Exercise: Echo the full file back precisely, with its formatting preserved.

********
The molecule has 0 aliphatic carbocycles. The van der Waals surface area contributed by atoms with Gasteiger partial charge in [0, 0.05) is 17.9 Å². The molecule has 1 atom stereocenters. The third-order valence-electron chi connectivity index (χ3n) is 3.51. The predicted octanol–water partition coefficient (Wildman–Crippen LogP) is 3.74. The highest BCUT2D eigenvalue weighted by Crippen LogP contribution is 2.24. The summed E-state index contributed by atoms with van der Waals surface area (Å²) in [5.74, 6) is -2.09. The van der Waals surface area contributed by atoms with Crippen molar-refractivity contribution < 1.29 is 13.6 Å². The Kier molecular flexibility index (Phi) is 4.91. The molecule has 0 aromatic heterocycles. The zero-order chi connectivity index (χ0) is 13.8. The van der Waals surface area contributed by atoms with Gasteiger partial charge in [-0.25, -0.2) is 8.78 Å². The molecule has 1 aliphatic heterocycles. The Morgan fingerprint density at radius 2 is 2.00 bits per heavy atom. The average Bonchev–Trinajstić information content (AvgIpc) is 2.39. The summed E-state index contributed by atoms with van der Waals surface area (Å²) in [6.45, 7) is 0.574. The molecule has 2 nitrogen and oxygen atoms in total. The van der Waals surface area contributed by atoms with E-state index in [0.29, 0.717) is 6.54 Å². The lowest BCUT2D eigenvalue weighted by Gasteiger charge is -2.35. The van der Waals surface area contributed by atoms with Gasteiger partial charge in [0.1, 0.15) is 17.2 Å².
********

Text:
The molecule has 0 aliphatic carbocycles. The van der Waals surface area contributed by atoms with Gasteiger partial charge in [0, 0.05) is 17.9 Å². The molecule has 1 atom stereocenters. The third-order valence-electron chi connectivity index (χ3n) is 3.51. The predicted octanol–water partition coefficient (Wildman–Crippen LogP) is 3.74. The highest BCUT2D eigenvalue weighted by Crippen LogP contribution is 2.24. The summed E-state index contributed by atoms with van der Waals surface area (Å²) in [5.74, 6) is -2.09. The van der Waals surface area contributed by atoms with Crippen molar-refractivity contribution < 1.29 is 13.6 Å². The Kier molecular flexibility index (Phi) is 4.91. The molecule has 0 aromatic heterocycles. The zero-order chi connectivity index (χ0) is 13.8. The van der Waals surface area contributed by atoms with Gasteiger partial charge in [-0.25, -0.2) is 8.78 Å². The molecule has 1 aliphatic heterocycles. The Morgan fingerprint density at radius 2 is 2.00 bits per heavy atom. The average Bonchev–Trinajstić information content (AvgIpc) is 2.39. The summed E-state index contributed by atoms with van der Waals surface area (Å²) in [6.45, 7) is 0.574. The molecule has 2 nitrogen and oxygen atoms in total. The van der Waals surface area contributed by atoms with E-state index in [0.29, 0.717) is 6.54 Å². The lowest BCUT2D eigenvalue weighted by Gasteiger charge is -2.35. The van der Waals surface area contributed by atoms with Gasteiger partial charge in [0.1, 0.15) is 17.2 Å².